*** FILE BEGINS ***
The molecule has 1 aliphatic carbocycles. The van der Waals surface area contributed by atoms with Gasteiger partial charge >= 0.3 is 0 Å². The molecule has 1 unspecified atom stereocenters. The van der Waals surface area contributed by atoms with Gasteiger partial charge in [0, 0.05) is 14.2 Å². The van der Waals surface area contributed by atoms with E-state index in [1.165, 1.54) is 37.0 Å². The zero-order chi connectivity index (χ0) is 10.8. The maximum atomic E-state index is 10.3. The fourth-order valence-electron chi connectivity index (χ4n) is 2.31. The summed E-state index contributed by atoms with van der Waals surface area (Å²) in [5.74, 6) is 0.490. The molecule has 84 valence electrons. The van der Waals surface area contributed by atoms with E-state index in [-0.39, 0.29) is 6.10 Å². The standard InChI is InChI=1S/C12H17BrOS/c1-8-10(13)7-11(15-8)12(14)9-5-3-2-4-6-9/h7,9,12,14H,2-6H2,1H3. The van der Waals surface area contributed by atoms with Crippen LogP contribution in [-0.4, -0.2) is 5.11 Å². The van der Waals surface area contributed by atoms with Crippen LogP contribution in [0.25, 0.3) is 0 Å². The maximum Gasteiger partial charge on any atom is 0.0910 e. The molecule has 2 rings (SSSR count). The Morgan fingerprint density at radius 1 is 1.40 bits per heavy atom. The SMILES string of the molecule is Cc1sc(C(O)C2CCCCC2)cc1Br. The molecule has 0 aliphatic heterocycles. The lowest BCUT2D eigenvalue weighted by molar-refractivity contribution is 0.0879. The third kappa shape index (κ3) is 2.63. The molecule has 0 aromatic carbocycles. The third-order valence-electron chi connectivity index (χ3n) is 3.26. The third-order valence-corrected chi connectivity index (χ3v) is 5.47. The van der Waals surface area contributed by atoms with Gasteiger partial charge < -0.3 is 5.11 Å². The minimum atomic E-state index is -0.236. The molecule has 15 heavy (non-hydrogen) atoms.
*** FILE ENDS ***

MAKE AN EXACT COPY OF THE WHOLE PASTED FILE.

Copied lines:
The molecule has 1 aliphatic carbocycles. The van der Waals surface area contributed by atoms with Gasteiger partial charge >= 0.3 is 0 Å². The molecule has 1 unspecified atom stereocenters. The van der Waals surface area contributed by atoms with Gasteiger partial charge in [0, 0.05) is 14.2 Å². The van der Waals surface area contributed by atoms with E-state index in [1.165, 1.54) is 37.0 Å². The zero-order chi connectivity index (χ0) is 10.8. The maximum atomic E-state index is 10.3. The fourth-order valence-electron chi connectivity index (χ4n) is 2.31. The summed E-state index contributed by atoms with van der Waals surface area (Å²) in [5.74, 6) is 0.490. The molecule has 84 valence electrons. The van der Waals surface area contributed by atoms with E-state index in [-0.39, 0.29) is 6.10 Å². The standard InChI is InChI=1S/C12H17BrOS/c1-8-10(13)7-11(15-8)12(14)9-5-3-2-4-6-9/h7,9,12,14H,2-6H2,1H3. The van der Waals surface area contributed by atoms with Crippen LogP contribution in [-0.4, -0.2) is 5.11 Å². The van der Waals surface area contributed by atoms with Crippen LogP contribution in [0.25, 0.3) is 0 Å². The maximum Gasteiger partial charge on any atom is 0.0910 e. The molecule has 2 rings (SSSR count). The Morgan fingerprint density at radius 1 is 1.40 bits per heavy atom. The SMILES string of the molecule is Cc1sc(C(O)C2CCCCC2)cc1Br. The molecule has 0 aliphatic heterocycles. The lowest BCUT2D eigenvalue weighted by molar-refractivity contribution is 0.0879. The third kappa shape index (κ3) is 2.63. The molecule has 0 aromatic carbocycles. The third-order valence-electron chi connectivity index (χ3n) is 3.26. The third-order valence-corrected chi connectivity index (χ3v) is 5.47. The van der Waals surface area contributed by atoms with Gasteiger partial charge < -0.3 is 5.11 Å². The minimum atomic E-state index is -0.236. The molecule has 15 heavy (non-hydrogen) atoms.